Speaking from the Board of Supervisors ‘ chambers in the county headquarters in downtown Oakland, he spoke for nearly an hour to specify the accomplishments of 2020 and priorities for this year. He was wearing a sports coat and a tie, and was clearly feeling the effect of the bright lights illuminating him and the podium (he wiped sweat off his brow and his face many times). Rather surprisingly in these visual times, the update was devoid of any pictures or slides.
The issues he spotlighted were no surprise: racism and COVID-19.
Miley started by putting things in perspective:
“2020 was one of the most memorable, challenging, and destabilizing years that I can recall, during my tenure as an elected official: homelessness, census 2020 firestorms devastating loss of life, exposure of inherent racism and systemic inequality, a presidential election… These issues in and of themselves are daunting for any one year. However, with the introduction of the COVID 19 pandemic. Everything became a shared magnitude and wholly deep experience which none of us escaped, physically, economically, spiritually, or emotionally.”
It’s notable that he’s now serving his sixth term as supervisor.
Miley took on the racial inequity head-on.
“The events of 2020 have offered the opportunity for racial justice and community reparations, became a front and center goal in Alameda County. The time for comprehensive action to address and reform, systemic racism within the county has come,” he said.
Miley is leading a grassroots,l community-focused ad hoc process that has involved more than 100 people to work on racial justice action items including police reform. He said it included reparations for the inequities African Americans have faced. He co-sponsored with Supervisor Keith Carson (the other Black supervisor) a resolution to support Black Lives Matter that included an apology from the county for its past actions that supported groups and organizations that benefitted from slavery. It passed unanimously in October.
He also praised the more than 75% response to the census, up nearly 6 percent over 2010 as well as the 81% voter turnout.
Miley cited the Oakland-Alameda County Coliseum for its roles in testing and mass vaccinations as well as praising the Alameda County Fairgrounds for serving as both drive-up testing and vaccination site as well as a base camp for firefighters battling the lightening set fires last August.
“Homelessness is a complex layered problem that involves multiple jurisdictions, community and faith based organizations, public and private health care agencies, and of course, mental health centers. There is no one answer that could fundamentally fix what is deeply broken in our streets. However, I believe strongly in a housing first model that utilizes every tool in our tool belt, including tiny homes accessory dwelling units,” he said.
He went on to praise the tiny homes development at First Presbyterian Church in Hayward designed for working people who lack the financial resources to move into permanent housing. That partnership included Home Aid, the building industry’s charitable housing foundation, as well as Crosswinds Church in Livermore. The six homes were assembled in Crosswinds parking lot and now Crosswinds, through a separate non-profit, is preparing to open Goodness Village, a community of 28 tiny homes designed as permanent housing. Former Supervisor Scott Haggerty provided the construction and first-year operating funds as Home Aid again partnered in the development.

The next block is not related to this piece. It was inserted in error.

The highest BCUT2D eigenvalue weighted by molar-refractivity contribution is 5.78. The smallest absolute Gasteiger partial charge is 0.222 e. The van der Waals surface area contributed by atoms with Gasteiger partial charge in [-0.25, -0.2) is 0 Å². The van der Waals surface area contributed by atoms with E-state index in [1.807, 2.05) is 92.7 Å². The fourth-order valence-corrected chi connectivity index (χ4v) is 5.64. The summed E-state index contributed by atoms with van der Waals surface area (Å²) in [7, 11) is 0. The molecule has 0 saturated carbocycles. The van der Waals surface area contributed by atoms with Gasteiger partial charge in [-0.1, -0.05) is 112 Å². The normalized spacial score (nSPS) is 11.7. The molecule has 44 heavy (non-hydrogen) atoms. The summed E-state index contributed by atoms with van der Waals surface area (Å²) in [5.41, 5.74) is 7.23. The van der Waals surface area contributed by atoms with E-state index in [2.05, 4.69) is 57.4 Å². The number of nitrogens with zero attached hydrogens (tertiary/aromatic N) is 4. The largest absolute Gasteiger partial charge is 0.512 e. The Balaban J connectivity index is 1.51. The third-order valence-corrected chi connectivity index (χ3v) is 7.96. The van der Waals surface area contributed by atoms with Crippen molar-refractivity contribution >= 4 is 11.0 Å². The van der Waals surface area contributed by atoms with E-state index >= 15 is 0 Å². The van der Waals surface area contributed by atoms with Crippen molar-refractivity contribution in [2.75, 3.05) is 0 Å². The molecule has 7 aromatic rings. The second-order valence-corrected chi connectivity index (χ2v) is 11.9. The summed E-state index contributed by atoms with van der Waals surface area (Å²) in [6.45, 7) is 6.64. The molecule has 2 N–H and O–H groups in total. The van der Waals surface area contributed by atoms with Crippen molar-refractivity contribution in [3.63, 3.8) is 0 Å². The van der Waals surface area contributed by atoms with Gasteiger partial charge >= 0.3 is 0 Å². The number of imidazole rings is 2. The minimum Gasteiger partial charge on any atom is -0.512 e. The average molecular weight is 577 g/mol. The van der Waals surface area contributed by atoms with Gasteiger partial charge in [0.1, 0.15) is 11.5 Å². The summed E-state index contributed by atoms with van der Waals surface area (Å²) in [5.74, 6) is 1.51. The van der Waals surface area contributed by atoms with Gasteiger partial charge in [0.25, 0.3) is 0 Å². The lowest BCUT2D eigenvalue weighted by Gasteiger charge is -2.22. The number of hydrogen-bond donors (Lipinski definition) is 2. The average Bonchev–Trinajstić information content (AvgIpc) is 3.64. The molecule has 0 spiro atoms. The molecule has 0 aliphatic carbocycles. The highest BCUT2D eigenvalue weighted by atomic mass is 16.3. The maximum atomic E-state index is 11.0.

Miley also noted that he supported the safe parking space at Fairmont for people living in their cars and two-thirds of people utilizing the site have found permanent housing. It now being transformed with 34 tiny homes.
He did a rundown of work, funding and achievements across his sprawling district that runs from Pleasanton through Castro Valley, the unincorporated areas bordering Hayward and San Leandro to East Oakland. In Pleasanton, he noted that Hively (providing child-care resources) had been named a non-profit of the year as well as praising CTV and former Assemblywoman Catharine Baker for their help in getting information out to the community.
He noted his office’s $75,000 investment in Innovation Tri-Valley’s 2040 visioning project as well as the now-open Sunflower Hill project for developmentally disabled adults.
Looking ahead to this year, he said his priorities will be redrawing the supervisorial districts to accommodate population shifts as well as continuing his efforts on “racial justice and police reform, bringing much needed community reparations to African Americans and other historically marginalized groups within Alameda County, and addressing long standing inequity, continuing to fight illegal dumping and rally more and more groups across our state. “
Other areas included: environmental justice, public health, and public safety, homelessness, delivering quality services and advocating for seniors.